MTA board members voting on congestion pricing in March at MTA...

MTA board members voting on congestion pricing in March at MTA headquarters.  Credit: Craig Ruttle

Two weeks after Gov. Kathy Hochul’s stunning move to indefinitely pause the plan to toll Manhattan’s central business district, a worrisome uncertainty looms over the Metropolitan Transportation Authority and the impact the failure to implement the program will have on the region.

That will shine an intense spotlight on Wednesday’s MTA board meeting. The board’s role is critical in getting answers to enormous questions about the future of congestion pricing and the authority’s capital plan going forward. That is the board’s fiduciary responsibility.

  • Could — or would — the board try to implement congestion pricing on its own? MTA officials have suggested the authority cannot start congestion pricing without signoffs on federal documentation requiring approval from city, state and federal officials. Those signoffs are ministerial; a governor’s political calculus is not a legitimate or perhaps even a legal reason to withhold key signatures.
  • Will the board voice its collective displeasure at Hochul’s move and reassert its support of congestion pricing? Given that all but one board member voted to make the new tolls a reality, it would be wise for them to speak up forcefully now — or explain if they have reasons for a change of heart. There’s talk of at least putting forward a resolution to support congestion pricing, which might not have much practical impact but could still have a meaningful bite, especially if board members appointed by Hochul weigh in.
  • Will the board meeting spur legal action? Advocates and others have talked of filing a lawsuit to force congestion pricing forward. They’ve been waiting to see what the MTA board will do.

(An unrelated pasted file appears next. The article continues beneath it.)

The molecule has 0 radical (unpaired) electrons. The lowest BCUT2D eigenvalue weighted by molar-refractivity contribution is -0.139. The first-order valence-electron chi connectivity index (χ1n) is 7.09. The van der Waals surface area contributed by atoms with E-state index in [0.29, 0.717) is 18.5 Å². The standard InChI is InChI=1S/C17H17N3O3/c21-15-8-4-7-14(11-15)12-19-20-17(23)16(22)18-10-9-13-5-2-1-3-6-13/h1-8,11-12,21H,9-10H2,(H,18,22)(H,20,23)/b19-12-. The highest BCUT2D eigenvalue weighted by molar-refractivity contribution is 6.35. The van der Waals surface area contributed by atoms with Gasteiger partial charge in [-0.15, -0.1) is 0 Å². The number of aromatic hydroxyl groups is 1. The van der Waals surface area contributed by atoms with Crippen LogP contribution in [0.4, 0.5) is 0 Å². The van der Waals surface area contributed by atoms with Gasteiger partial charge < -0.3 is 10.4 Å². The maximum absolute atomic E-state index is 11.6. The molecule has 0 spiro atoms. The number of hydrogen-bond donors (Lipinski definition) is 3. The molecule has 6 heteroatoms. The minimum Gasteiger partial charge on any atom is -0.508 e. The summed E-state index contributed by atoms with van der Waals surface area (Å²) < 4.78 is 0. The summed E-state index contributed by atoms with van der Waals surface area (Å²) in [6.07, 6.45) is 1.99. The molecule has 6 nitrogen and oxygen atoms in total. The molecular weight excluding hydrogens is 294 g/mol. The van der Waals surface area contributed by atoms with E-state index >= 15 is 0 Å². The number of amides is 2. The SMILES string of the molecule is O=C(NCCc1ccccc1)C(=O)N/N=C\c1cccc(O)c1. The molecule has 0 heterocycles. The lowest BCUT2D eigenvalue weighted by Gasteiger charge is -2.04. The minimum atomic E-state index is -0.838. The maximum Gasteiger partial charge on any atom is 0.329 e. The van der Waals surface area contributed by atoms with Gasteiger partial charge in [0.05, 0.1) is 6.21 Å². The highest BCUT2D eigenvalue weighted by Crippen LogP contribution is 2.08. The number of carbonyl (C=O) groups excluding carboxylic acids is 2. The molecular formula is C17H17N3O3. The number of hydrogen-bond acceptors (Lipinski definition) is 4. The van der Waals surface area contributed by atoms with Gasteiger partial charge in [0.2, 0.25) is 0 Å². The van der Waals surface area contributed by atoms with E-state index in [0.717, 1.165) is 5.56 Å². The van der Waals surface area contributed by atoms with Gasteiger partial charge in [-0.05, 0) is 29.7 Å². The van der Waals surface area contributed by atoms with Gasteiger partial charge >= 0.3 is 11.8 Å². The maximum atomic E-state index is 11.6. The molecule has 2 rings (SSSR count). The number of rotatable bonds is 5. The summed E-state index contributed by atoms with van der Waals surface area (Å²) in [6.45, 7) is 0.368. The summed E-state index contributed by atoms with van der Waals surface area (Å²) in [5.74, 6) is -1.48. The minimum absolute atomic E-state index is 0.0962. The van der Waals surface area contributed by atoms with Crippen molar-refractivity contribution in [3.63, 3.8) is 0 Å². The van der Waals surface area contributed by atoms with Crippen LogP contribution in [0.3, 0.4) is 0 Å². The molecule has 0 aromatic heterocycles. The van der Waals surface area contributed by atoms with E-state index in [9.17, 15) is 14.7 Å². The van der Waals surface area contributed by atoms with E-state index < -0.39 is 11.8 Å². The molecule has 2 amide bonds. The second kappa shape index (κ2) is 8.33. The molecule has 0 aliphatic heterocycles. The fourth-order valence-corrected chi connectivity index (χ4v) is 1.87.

• What happens to the MTA’s $55 billion capital plan without the $15 billion in congestion pricing revenue? The board and public will hear more Wednesday regarding which projects might be axed. Which maintenance and so-called state-of-good-repair efforts can continue? What about accessibility, particularly elevators and ramps the authority was poised to build? We need answers soon.
  • What about the money? Hochul doesn’t seem to have a game plan for filling the capital gap. She has talked about dipping into general funds or combating fare evasion, but neither would come close to filling the hole or allow for the bonding of revenues as congestion pricing would. MTA officials have said the operating budget could be adversely affected, too. For example, it’s unlikely the MTA will see expected increases in fare revenue from more people switching to public transit. Also uncertain: the future of billions of dollars in key federal matching funds if the MTA can’t contribute to projects like the Second Avenue Subway.
  • What about the infrastructure? It’s installed — and will stay up for now. The cameras are on, testing the system, collecting data, and tracking trends. How long will that continue if the tolling plan isn’t implemented?

All eyes will be on MTA board members this week. This is their moment. They must meet it.

MEMBERS OF THE EDITORIAL BOARD are experienced journalists who offer reasoned opinions, based on facts, to encourage informed debate about the issues facing our community.


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